Cancer support community is a family disease. Like all familial cancers, most of our cancer genes are part of our DNA. However, cancer is not just a disease of the parent, it is the disease of the child that inherits the damaged DNA. In fact, it is often the case that cancer in the family is the child who develops cancer. Children who inherit the faulty genes can be predicted to develop cancer or to have certain changes in the way they make proteins. Such children can be treated to prevent them from developing cancer.
Parents that have a family history of cancers should be aware that changes in the DNA of their children can make them prone to develop cancer.
A diagnosis of cancer in childhood or adolescence can make them especially vulnerable to developing cancer in the future.
What Causes cancer support community in Children?
A diagnosis of cancer is often the result of a combination of factors. Such factors may be inherited or they may have developed on their own.
Possible causes of cancer in children are the same as those of cancer in adults. However, one condition that affects children more frequently than adults is cancer of the breast, skin, lungs, ovaries, skin, pancreas, stomach and bone marrow. Cancer of the lymphatic system is the second most common type in children. Cancer of the kidney and the brain is also very common.
A relatively new cause of cancer in children is cancer of the stomach.
A rare but tragic type of cancer is cancer support community of the brain. This cancer is relatively rare, occurring in approximately 150 cases in England. One report estimates that cancer in the brain may occur in up to one percent of cases of brain cancer in children.
Some of the cancers that affect children can also occur in adults, but the cancer usually occurs later. Cancer of the lung usually occurs in adults aged 55 or more, while cancer of the pancreas rarely occurs in adults. The bone cancer osteosarcoma occurs more frequently in adults than in children, but childhood cancer is also a common diagnosis. Cancer of the skull and bone cancer of the brain are common among children, but these cancers can occur in adults.
However, most children who develop cancer in the first 20 years of life are not victims of their parents’ or their parents’ parents’ cancers.
These cancers may develop on their own and often appear in infancy and early childhood. The cause of a large proportion of cancers in children is still unknown, but changes in the genetic code of many genes play an important role in determining whether a child develops cancer.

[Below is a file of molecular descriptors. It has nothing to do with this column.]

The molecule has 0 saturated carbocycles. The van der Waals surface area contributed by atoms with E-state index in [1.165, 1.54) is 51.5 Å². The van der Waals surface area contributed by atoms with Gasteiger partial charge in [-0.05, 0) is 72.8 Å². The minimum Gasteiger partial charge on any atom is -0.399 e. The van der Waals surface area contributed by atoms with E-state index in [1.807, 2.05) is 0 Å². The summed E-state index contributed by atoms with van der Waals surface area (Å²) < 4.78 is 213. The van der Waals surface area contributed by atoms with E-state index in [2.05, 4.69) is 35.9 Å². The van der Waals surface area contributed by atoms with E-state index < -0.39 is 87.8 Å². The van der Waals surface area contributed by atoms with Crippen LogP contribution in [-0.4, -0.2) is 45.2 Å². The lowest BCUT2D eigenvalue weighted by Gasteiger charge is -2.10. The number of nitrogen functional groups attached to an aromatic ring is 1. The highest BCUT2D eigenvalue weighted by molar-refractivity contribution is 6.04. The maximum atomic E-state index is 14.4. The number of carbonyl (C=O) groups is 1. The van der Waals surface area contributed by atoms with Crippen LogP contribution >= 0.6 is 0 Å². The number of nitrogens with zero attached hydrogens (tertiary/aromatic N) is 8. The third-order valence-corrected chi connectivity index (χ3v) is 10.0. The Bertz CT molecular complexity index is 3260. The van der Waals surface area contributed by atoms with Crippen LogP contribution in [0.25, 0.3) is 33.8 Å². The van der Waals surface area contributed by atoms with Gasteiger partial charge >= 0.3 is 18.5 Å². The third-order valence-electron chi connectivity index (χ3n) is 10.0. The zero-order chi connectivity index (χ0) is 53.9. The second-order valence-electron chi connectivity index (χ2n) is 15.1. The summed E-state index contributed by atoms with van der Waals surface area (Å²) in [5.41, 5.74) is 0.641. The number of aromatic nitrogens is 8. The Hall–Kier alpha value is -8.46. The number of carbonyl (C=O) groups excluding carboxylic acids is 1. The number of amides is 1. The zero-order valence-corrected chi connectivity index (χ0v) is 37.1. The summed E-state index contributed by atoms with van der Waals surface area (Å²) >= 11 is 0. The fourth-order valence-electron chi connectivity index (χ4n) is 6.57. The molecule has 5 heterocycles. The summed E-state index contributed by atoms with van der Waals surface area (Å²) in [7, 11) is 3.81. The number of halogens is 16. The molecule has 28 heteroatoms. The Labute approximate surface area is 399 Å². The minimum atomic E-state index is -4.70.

A mutation of the gene is generally recognised as a cause of cancer. Cancer of the skin, bone, lymph nodes and brain may occur as a result of mutations in genes that regulate the cell cycle. Another genetic change that is recognised as a cause of cancer in children is a mutation of a gene that encodes a protein known as a histone protein. One of the genes in this gene produces an enzyme that helps to regulate the cell cycle. The gene must be replaced by a mutation in order for this process to occur.
Mutations to genes that make proteins are more likely to occur in cancer of the skin. Furthermore, a genetic change to a protein in a different type of cancer (leukemia) can change the way the proteins in that cancer interact with each other.
When a change in a gene causes a mutation, this can result in changes to the protein that the gene produces. The protein then creates changes in the shape of cells, changing the way cells grow and reproduce. This is often the cause of cancer.
Examples of changes to proteins that result in cancer in children are the following:
Arsenic inhibits the function of a type of protein known as histones. Histones are normally present in cells to help to control how cells divide. A mutation in a protein that is involved in histones can result in changes to the shape of cells. Such changes can alter the growth and reproduction of cancer cells. These changes can cause cancerous changes to the cells in organs.
Changes in the protein that makes a type of protein known as RNA can cause changes in the shape and formation of cells. Changes in RNA can result in changes in the growth and reproduction of cancer cells. This can occur in cancers of the kidney and brain.
Cancer occurs when certain changes occur to proteins. The protein that makes a type of enzyme called RNA polymerase is normally present in cells to help to regulate how cells divide. This enzyme must be replaced by a mutation in order for changes to occur. This type of mutation is more likely to occur in cancer of the kidney and brain.